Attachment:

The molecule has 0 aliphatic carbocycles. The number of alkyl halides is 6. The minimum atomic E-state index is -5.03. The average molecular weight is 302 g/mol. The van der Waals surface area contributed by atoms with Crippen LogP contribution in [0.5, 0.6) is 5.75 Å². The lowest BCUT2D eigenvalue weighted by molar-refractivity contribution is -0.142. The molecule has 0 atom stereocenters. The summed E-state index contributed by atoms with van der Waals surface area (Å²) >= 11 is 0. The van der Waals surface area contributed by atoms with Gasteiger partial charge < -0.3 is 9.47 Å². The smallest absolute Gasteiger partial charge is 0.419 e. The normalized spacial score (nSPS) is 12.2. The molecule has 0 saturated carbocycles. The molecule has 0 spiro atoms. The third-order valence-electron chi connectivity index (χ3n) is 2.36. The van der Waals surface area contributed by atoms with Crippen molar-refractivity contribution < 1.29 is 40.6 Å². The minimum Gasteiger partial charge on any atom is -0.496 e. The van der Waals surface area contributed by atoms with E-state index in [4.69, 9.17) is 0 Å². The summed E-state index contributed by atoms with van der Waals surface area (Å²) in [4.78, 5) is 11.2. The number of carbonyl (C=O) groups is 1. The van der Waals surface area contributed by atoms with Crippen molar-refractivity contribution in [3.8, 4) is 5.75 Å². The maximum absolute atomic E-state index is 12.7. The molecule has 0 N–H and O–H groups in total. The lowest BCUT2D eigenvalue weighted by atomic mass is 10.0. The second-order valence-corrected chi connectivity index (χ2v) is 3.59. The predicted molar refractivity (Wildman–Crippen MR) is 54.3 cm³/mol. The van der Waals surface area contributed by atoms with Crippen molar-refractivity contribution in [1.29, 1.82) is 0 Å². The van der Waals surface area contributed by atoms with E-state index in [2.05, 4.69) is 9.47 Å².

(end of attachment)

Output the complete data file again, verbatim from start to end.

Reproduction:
The molecule has 0 aliphatic carbocycles. The number of alkyl halides is 6. The minimum atomic E-state index is -5.03. The average molecular weight is 302 g/mol. The van der Waals surface area contributed by atoms with Crippen LogP contribution in [0.5, 0.6) is 5.75 Å². The lowest BCUT2D eigenvalue weighted by molar-refractivity contribution is -0.142. The molecule has 0 atom stereocenters. The summed E-state index contributed by atoms with van der Waals surface area (Å²) >= 11 is 0. The van der Waals surface area contributed by atoms with Gasteiger partial charge < -0.3 is 9.47 Å². The smallest absolute Gasteiger partial charge is 0.419 e. The normalized spacial score (nSPS) is 12.2. The molecule has 0 saturated carbocycles. The molecule has 0 spiro atoms. The third-order valence-electron chi connectivity index (χ3n) is 2.36. The van der Waals surface area contributed by atoms with Crippen molar-refractivity contribution < 1.29 is 40.6 Å². The minimum Gasteiger partial charge on any atom is -0.496 e. The van der Waals surface area contributed by atoms with E-state index in [4.69, 9.17) is 0 Å². The summed E-state index contributed by atoms with van der Waals surface area (Å²) in [4.78, 5) is 11.2. The number of carbonyl (C=O) groups is 1. The van der Waals surface area contributed by atoms with Crippen molar-refractivity contribution in [3.8, 4) is 5.75 Å². The maximum absolute atomic E-state index is 12.7. The molecule has 0 N–H and O–H groups in total. The lowest BCUT2D eigenvalue weighted by atomic mass is 10.0. The second-order valence-corrected chi connectivity index (χ2v) is 3.59. The predicted molar refractivity (Wildman–Crippen MR) is 54.3 cm³/mol. The van der Waals surface area contributed by atoms with Crippen molar-refractivity contribution in [1.29, 1.82) is 0 Å². The van der Waals surface area contributed by atoms with E-state index in [2.05, 4.69) is 9.47 Å².